You are not currently logged in.
Access your personal account or get JSTOR access through your library or other institution:
If You Use a Screen ReaderThis content is available through Read Online (Free) program, which relies on page scans. Since scans are not currently available to screen readers, please contact JSTOR User Support for access. We'll provide a PDF copy for your screen reader.
Soul Citizenship: The Black Hebrews and the State of Israel
Fran Markowitz, Sara Helman and Dafna Shir-Vertesh
Vol. 105, No. 2 (Jun., 2003), pp. 302-312
Stable URL: http://www.jstor.org/stable/3567504
Page Count: 11
Since scans are not currently available to screen readers, please contact JSTOR User Support for access. We'll provide a PDF copy for your screen reader.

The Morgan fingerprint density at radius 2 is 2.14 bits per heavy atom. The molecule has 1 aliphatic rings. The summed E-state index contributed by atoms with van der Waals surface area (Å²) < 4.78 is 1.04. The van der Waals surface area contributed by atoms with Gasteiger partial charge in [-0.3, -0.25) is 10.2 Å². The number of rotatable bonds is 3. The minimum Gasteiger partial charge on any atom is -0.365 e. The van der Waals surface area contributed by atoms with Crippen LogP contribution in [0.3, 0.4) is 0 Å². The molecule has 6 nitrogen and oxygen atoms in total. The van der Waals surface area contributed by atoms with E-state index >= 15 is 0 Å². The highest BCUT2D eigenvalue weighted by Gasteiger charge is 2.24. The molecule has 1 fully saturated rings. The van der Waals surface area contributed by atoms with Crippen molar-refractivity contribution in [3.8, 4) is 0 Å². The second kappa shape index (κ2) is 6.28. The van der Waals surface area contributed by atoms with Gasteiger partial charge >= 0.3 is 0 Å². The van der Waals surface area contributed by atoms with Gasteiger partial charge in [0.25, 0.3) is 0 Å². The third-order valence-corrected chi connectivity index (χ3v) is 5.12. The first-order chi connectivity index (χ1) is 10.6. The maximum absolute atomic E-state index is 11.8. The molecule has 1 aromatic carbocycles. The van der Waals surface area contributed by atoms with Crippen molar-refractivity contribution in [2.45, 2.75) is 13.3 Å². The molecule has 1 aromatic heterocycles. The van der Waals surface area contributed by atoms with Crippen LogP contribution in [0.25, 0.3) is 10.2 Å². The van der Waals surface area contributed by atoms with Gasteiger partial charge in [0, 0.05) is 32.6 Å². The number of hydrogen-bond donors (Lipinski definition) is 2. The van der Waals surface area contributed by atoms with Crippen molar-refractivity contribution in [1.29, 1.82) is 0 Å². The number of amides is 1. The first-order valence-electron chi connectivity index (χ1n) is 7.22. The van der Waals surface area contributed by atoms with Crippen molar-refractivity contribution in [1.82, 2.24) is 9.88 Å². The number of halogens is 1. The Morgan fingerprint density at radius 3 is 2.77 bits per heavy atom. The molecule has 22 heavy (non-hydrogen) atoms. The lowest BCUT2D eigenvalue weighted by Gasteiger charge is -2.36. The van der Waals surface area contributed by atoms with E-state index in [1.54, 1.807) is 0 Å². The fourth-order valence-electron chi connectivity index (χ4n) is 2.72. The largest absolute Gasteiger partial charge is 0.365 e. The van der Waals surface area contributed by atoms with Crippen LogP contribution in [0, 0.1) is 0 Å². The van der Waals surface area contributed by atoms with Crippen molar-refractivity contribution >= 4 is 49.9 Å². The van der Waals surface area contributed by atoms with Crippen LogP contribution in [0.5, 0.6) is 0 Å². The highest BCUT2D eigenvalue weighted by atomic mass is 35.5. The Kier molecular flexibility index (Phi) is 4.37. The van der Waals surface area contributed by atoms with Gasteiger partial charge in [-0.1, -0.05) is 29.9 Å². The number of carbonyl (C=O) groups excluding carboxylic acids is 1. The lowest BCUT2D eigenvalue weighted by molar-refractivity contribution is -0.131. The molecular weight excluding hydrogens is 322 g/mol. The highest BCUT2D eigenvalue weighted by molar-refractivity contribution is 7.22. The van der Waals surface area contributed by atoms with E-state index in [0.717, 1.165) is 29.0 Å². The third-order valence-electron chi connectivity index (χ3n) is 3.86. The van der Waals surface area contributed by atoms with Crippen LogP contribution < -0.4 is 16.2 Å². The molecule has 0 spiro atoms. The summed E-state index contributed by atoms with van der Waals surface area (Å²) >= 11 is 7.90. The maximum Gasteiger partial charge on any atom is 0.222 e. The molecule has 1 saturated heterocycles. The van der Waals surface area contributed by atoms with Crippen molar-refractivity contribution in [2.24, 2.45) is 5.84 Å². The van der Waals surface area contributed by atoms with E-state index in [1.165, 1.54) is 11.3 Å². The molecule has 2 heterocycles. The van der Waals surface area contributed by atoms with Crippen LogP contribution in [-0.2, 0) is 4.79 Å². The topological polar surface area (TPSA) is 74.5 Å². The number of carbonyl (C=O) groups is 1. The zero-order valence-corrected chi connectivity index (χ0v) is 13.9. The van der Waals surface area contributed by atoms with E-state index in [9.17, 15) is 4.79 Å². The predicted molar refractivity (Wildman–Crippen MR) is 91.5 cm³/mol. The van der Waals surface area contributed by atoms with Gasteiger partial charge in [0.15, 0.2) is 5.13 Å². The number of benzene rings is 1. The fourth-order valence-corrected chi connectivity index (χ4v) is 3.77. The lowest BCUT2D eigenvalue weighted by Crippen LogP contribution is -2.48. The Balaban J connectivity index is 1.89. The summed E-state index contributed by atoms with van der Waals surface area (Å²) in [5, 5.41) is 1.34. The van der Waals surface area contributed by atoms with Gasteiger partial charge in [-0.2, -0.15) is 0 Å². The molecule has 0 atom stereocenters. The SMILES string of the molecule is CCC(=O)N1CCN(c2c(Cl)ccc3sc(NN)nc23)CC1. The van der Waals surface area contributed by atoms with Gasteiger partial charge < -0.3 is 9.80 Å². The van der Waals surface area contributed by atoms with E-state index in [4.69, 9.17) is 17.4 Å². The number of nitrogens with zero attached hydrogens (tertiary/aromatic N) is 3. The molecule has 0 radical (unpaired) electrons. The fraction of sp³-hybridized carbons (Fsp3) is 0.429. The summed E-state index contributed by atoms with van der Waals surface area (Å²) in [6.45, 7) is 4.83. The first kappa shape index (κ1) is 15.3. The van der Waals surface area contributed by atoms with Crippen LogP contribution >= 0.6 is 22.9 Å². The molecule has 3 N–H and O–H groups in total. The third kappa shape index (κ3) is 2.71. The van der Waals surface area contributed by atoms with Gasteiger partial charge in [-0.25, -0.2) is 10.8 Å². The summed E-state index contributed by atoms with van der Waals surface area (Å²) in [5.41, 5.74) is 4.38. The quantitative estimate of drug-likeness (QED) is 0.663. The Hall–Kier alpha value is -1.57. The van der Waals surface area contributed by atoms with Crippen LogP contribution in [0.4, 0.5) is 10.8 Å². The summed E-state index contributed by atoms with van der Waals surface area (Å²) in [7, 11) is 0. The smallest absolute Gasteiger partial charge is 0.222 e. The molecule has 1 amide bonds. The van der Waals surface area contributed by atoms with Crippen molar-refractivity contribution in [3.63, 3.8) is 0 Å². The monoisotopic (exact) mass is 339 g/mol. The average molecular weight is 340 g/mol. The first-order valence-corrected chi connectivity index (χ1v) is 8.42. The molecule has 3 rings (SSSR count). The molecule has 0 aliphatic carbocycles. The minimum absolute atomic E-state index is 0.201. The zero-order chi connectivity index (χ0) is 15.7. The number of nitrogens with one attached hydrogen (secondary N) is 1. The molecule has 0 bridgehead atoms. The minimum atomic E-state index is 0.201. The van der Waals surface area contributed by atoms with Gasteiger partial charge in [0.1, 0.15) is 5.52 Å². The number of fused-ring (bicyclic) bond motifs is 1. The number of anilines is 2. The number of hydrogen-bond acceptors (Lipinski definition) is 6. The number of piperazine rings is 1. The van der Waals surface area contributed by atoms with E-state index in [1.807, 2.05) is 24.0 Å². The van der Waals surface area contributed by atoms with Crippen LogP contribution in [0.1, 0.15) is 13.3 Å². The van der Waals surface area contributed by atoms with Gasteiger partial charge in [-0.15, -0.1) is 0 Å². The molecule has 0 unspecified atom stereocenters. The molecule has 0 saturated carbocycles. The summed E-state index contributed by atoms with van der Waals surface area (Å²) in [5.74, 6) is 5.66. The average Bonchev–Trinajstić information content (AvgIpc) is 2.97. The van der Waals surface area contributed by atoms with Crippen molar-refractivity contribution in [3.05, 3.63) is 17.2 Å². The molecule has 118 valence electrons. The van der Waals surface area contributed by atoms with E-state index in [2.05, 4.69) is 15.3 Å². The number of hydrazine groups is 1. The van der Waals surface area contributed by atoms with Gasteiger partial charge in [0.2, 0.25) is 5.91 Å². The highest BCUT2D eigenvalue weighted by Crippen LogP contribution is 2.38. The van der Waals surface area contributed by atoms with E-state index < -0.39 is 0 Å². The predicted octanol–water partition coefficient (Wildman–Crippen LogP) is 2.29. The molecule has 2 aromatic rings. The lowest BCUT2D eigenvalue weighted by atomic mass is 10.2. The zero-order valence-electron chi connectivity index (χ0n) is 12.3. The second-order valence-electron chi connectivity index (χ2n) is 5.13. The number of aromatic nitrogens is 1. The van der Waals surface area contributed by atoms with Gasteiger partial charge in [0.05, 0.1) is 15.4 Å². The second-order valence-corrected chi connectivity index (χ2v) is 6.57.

Preview not available
Based on the experiences of the Black Hebrews in Israel, this article introduces "soul citizenship," an alternate discourse that asserts the right of individuals and groups to match their self-defined identities with existing states. After years of living in the Jewish State as an illegal yet tolerated presence, the African Hebrew Israelite Community (AHIC) gained temporary residence status, or according to the postnational model of membership, de facto citizenship. Nonetheless, having reformulated their claims in terms of Jewish cultural pluralism instead of race, the Black Hebrews continue to demand full Israeli citizenship. Rejecting postnational splits among identity, legal status, and territory, their soulful claims suggest a model of citizenship that opens new space for misplaced people(s) to gain membership in the states that meet their cultural aspirations and nourish their souls.
American Anthropologist © 2003 American Anthropological Association